One feels relieved when one leaves the basement of the Cité de la Mode and can see the sky again. The view on the Pont de Bercy is just amazing. I like this bridge with its two levels : one for the cars; and above it a viaduc for the trains of metro line 6. At the end of the bridge, on the right bank, one can see the Ministry of Economy and Finance and the Accor Hotel Arena, where concerts and sports events take place.
5.From the Pont de Bercy to the Passerelle Simone de Beauvoir
The banks now cross the new living areas of Eastern Paris: Bercy on the right bank and Bibliothèque on the left bank. Just before reaching the huge site of the Bibliothèque François Mitterand one can see the Piscine Joséphine Baker which is a public swimming pool where one can swim at the Seine level and with a view onto the river. Very pleasant indeed… but also quite crowded in summer.
Around the Bibliothèque François Mitterrand the banks are really pleasant and lively by fine weather, especially in summer, as there are several trendy cafés where to enjoy a drink with a view on the elegant Passerelle Simone de Beauvoir. The atmosphere reminds the one of the Thames banks at Southwark in London: the river is wide, the surrounding buildings are modern, the clientele of the cafés are mainly local people.
The Passerelle Simone de Beauvoir is one of the four pedestrian bridges crossing the Seine in Paris. It was inaugurated in 2006 and makes the link between the esplanade of the Bibliothèque François Mitterrand and the Parc de Bercy; and next to it the pedestrian area of Cour Saint Emilion. The two levels of the Passerelle are reserved to Pedestrians and cyclists. One does not use it only to cross the river but also just to enjoy walking on it, feeling its undulation and admiring the views from it: a true delight!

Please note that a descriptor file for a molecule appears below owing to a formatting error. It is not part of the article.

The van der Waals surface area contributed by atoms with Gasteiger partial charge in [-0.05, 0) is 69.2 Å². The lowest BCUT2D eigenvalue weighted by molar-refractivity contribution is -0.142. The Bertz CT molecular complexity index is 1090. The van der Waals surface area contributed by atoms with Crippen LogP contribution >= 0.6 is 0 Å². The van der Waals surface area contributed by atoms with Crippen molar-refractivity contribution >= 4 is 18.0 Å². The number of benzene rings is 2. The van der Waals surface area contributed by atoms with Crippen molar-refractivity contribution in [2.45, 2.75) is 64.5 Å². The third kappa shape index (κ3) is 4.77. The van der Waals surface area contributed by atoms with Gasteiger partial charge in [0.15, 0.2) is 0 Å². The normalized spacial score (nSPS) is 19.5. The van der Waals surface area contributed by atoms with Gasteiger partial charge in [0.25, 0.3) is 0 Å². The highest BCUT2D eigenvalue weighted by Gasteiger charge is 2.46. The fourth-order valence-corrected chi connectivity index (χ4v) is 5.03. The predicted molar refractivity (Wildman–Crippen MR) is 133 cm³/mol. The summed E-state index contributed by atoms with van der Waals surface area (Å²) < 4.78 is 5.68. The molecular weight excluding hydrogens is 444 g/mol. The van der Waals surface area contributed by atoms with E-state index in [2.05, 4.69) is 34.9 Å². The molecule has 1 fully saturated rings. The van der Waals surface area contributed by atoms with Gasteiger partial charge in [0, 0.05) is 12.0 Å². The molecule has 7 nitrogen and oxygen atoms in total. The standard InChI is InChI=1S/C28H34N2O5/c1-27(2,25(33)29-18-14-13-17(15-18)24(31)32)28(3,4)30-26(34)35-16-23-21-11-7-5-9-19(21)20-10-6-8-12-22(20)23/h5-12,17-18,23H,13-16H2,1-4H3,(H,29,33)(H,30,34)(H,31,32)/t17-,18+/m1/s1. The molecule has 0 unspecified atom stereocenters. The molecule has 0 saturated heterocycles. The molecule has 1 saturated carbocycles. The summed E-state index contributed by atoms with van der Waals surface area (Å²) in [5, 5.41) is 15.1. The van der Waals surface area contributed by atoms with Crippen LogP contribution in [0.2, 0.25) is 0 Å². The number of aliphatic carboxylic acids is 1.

6.From the Passerelle Simone de Beauvoir to the Pont de Tolbiac
Beyond the Passerelle Simone de Beauvoir the landscapes are even wilder and less urban. One walks past the Batofar, an emblematic site for concerts and cultural events since 1999. Every Parisian knows the silhouette of this small red boat with its huge light: one cannot miss it!
Our walk ends at the Pont de Tolbiac, which is the last bridge but one spanning the Seine in Eastern Paris. Thanks to the rise in the river level the stairs leading to the upper banks are diving into the water and one has to walk back! At the foot of the bridge it looks like the seaside at ebb tide.
The whole walk takes about one hour and a half -one way. The landscapes are as beautiful as unusual for Paris and I like it because it really takes you to another world. One piece of advice: choose a sunny day with a beautiful light!
Next time I will walk toward west, where the bridges are also superb and the views on the Parisian monuments amazing… although more traditional and familiar. See you soon!